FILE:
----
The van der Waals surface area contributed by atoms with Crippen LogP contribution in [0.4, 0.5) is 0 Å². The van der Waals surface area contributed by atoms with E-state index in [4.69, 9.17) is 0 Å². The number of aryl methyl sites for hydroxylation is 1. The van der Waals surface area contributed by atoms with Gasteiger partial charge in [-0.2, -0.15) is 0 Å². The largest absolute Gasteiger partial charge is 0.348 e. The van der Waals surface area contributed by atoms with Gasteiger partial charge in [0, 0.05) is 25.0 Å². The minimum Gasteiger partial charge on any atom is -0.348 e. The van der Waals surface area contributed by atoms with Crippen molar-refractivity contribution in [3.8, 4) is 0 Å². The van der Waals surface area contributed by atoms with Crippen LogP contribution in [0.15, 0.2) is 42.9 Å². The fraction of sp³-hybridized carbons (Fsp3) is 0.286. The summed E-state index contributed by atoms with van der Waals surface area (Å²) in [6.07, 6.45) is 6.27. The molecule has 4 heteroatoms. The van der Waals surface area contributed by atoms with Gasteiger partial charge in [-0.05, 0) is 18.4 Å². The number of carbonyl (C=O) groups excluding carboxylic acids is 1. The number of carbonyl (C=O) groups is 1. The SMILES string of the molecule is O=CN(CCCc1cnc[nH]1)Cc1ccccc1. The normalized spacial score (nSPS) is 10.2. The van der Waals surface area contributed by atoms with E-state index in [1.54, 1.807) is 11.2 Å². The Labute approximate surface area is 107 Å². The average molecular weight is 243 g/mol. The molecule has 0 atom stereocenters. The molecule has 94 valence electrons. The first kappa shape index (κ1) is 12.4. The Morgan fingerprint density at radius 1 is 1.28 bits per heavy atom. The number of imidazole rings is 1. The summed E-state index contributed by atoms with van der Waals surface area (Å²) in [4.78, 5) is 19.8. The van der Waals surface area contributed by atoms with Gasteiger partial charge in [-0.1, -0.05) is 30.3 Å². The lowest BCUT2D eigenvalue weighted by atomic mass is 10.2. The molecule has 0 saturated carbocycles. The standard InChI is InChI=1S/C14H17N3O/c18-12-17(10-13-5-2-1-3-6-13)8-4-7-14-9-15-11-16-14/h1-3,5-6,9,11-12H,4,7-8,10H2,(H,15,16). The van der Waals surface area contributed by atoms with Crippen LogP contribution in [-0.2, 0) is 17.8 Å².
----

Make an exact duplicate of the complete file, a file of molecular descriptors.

The van der Waals surface area contributed by atoms with Crippen LogP contribution in [0.4, 0.5) is 0 Å². The van der Waals surface area contributed by atoms with E-state index in [4.69, 9.17) is 0 Å². The number of aryl methyl sites for hydroxylation is 1. The van der Waals surface area contributed by atoms with Gasteiger partial charge in [-0.2, -0.15) is 0 Å². The largest absolute Gasteiger partial charge is 0.348 e. The van der Waals surface area contributed by atoms with Gasteiger partial charge in [0, 0.05) is 25.0 Å². The minimum Gasteiger partial charge on any atom is -0.348 e. The van der Waals surface area contributed by atoms with Crippen molar-refractivity contribution in [3.8, 4) is 0 Å². The van der Waals surface area contributed by atoms with Crippen LogP contribution in [0.15, 0.2) is 42.9 Å². The fraction of sp³-hybridized carbons (Fsp3) is 0.286. The summed E-state index contributed by atoms with van der Waals surface area (Å²) in [6.07, 6.45) is 6.27. The molecule has 4 heteroatoms. The van der Waals surface area contributed by atoms with Gasteiger partial charge in [-0.05, 0) is 18.4 Å². The number of carbonyl (C=O) groups excluding carboxylic acids is 1. The number of carbonyl (C=O) groups is 1. The SMILES string of the molecule is O=CN(CCCc1cnc[nH]1)Cc1ccccc1. The normalized spacial score (nSPS) is 10.2. The van der Waals surface area contributed by atoms with E-state index in [1.54, 1.807) is 11.2 Å². The Labute approximate surface area is 107 Å². The average molecular weight is 243 g/mol. The molecule has 0 atom stereocenters. The molecule has 94 valence electrons. The first kappa shape index (κ1) is 12.4. The Morgan fingerprint density at radius 1 is 1.28 bits per heavy atom. The number of imidazole rings is 1. The summed E-state index contributed by atoms with van der Waals surface area (Å²) in [4.78, 5) is 19.8. The van der Waals surface area contributed by atoms with Gasteiger partial charge in [-0.1, -0.05) is 30.3 Å². The lowest BCUT2D eigenvalue weighted by atomic mass is 10.2. The molecule has 0 saturated carbocycles. The standard InChI is InChI=1S/C14H17N3O/c18-12-17(10-13-5-2-1-3-6-13)8-4-7-14-9-15-11-16-14/h1-3,5-6,9,11-12H,4,7-8,10H2,(H,15,16). The van der Waals surface area contributed by atoms with Crippen LogP contribution in [-0.2, 0) is 17.8 Å².